With the specs and design out of the way, it is time to drop it in our test bench and put it through its paces. Much like we did for the Radeon RX 7700 XT, we slotted the Radeon RX 7800 XT into our current test rig, which features an Intel Core i9-13900K CPU, 32 GB DDR 4 RAM, 1TB WD Black m.2 SSD, a Cooler Master Hyper 622 Halo White CPU cooler, all running on an NZXT N7 Z690 Motherboard. We wanted to keep the system comparable to past tests we have done on the NVIDIA GeForce RTX 4070 and GeForce RTX 4060 TI to best compare all cards in similar price brackets.
Out of the gate, the AMD Radeon RX 7800 XT GPU delivers some impressive numbers across the board, with it slightly edging out NVIDIA’s GeForce RTX 4070 in some tests and landing a few frames a second behind in others. This is true for 1080P and 1440P gaming across a range of titles, with the numbers falling close to the official benchmarks by AMD’s own comparative data released during its gamescom announcement.
|1080P Benchmarks||Radeon 7900 XTX||GeForce RTX 4070||RTX 4060 Ti||RX 7700XT||RX 7800 XT|
|Cyberpunk 2077 RT||75||59.32||42.4||30.02||40.2|
|Shadow of the Tomb Raider||247||216||200||138||141|
|Assassin’s Creed Valhalla||209||148||121||117||137|
|Call of Duty: Modern Warfare 2||236||145.1||121||172||195|
Looking at the 1080P gaming benchmarks, the Radeon RX 7800 XT manages to blow well past the RTX 4060TI, coming close to the RTX 4070, especially in games like Assassin’s Creed Valhalla and Cyberpunk 2077, with it managing a solid lead of 195 to 145.1 our Call of Duty: Modern Warfare 2 benchmark.
|1440P Benchmarks||Radeon 7900 XTX||GeForce RTX 4070||RTX 4060 Ti||RX 7700XT||RX 7800 XT|
|Cyberpunk 2077 RT||55||36.81||27.26||22.69||25.85|
|Shadow of the Tomb Raider||224||162||132||127||132|
|Assassin’s Creed Valhalla||170||113||89||94||109|
|Call of Duty: Modern Warfare 2||171||105.5||84||132||147|
A similar story for when we push things to 1440P, with the Radeon RX 7800 XT holding its own against the more expensive RTX 4070, with the gap even smaller in Assassin’s Creed Valhalla, only losing by 4 FPS. It still manages a win in Call of Duty: Modern Warfare 2, and it even managed to pull ahead in Cyberpunk 2077 without ray tracing, delivering a solid 104 FPS against the 80 we saw from the RTX 4070.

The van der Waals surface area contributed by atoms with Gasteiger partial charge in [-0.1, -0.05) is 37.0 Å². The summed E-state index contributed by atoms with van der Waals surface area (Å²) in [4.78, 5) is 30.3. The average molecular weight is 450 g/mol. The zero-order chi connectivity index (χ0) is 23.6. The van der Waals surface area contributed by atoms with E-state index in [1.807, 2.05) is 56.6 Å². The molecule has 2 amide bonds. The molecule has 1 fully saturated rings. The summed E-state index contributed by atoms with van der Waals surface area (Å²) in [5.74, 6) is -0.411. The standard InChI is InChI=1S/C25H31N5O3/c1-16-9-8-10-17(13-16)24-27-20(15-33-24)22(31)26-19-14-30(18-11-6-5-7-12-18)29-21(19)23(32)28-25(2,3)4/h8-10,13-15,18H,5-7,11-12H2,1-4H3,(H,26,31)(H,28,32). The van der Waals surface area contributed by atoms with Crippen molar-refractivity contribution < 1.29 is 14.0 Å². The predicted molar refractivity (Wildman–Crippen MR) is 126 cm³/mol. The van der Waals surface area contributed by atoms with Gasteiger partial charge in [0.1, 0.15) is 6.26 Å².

|4K Benchmarks||Radeon 7900 XTX||GeForce RTX 4070||RX 7700XT||RX 7800 XT|
|Cyberpunk 2077 RT||31.3||37.14||8.89||12.17|
|Shadow of the Tomb Raider||131||84||76||78|
|Assassin’s Creed Valhalla||108||67||55||68|
|Call of Duty: Modern Warfare 2||125||63.5||78||90|
It’s crucial to note that all of this prowess comes at an MSRP of $499, a full $100 less than NVIDIA’s RTX 4070. This strategic pricing by AMD seems designed to shift the consumer gaze squarely onto the RX 7800 XT as the go-to choice for high-performance, value-driven gaming. In the grand scheme of things, if a cheaper card delivers better performance, the decision becomes somewhat of a no-brainer for the average consumer.
Without ray tracing turned on, the story is similar when we push things to 4K, with the Radeon RX 7800 XT delivering surprisingly good results in games like Cyberpunk 2077, Assassin’s Creed Valhalla, and Call of Duty: Modern Warfare 2. All games, even at 4K, were very playable, all managing well over 30FPS, with only Cyberpunk 2077 sitting at a sub 60FPS. Honestly, I did not expect such a solid showing from a mid-range card, but AMD has managed to deliver some fantastic results.